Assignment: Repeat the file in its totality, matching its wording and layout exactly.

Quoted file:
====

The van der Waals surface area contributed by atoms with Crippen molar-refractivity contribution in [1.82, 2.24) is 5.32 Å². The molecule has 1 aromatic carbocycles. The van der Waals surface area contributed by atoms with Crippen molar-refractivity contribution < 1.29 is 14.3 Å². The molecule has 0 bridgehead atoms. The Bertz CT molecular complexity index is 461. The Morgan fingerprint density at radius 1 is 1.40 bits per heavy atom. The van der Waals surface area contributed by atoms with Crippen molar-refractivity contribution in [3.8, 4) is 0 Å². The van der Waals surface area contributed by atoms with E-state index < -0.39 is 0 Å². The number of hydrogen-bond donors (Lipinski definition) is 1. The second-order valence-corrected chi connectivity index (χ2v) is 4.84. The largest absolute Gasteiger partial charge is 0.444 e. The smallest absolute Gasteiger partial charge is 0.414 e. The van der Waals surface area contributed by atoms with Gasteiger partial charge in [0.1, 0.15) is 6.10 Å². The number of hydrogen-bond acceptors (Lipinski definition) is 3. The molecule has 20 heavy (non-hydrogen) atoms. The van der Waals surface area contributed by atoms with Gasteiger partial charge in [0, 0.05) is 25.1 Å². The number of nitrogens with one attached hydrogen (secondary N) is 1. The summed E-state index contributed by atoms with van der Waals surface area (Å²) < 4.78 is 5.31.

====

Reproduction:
The van der Waals surface area contributed by atoms with Crippen molar-refractivity contribution in [1.82, 2.24) is 5.32 Å². The molecule has 1 aromatic carbocycles. The van der Waals surface area contributed by atoms with Crippen molar-refractivity contribution < 1.29 is 14.3 Å². The molecule has 0 bridgehead atoms. The Bertz CT molecular complexity index is 461. The Morgan fingerprint density at radius 1 is 1.40 bits per heavy atom. The van der Waals surface area contributed by atoms with Crippen molar-refractivity contribution in [3.8, 4) is 0 Å². The van der Waals surface area contributed by atoms with E-state index < -0.39 is 0 Å². The number of hydrogen-bond donors (Lipinski definition) is 1. The second-order valence-corrected chi connectivity index (χ2v) is 4.84. The largest absolute Gasteiger partial charge is 0.444 e. The smallest absolute Gasteiger partial charge is 0.414 e. The van der Waals surface area contributed by atoms with Gasteiger partial charge in [0.1, 0.15) is 6.10 Å². The number of hydrogen-bond acceptors (Lipinski definition) is 3. The molecule has 20 heavy (non-hydrogen) atoms. The van der Waals surface area contributed by atoms with Gasteiger partial charge in [0, 0.05) is 25.1 Å². The number of nitrogens with one attached hydrogen (secondary N) is 1. The summed E-state index contributed by atoms with van der Waals surface area (Å²) < 4.78 is 5.31.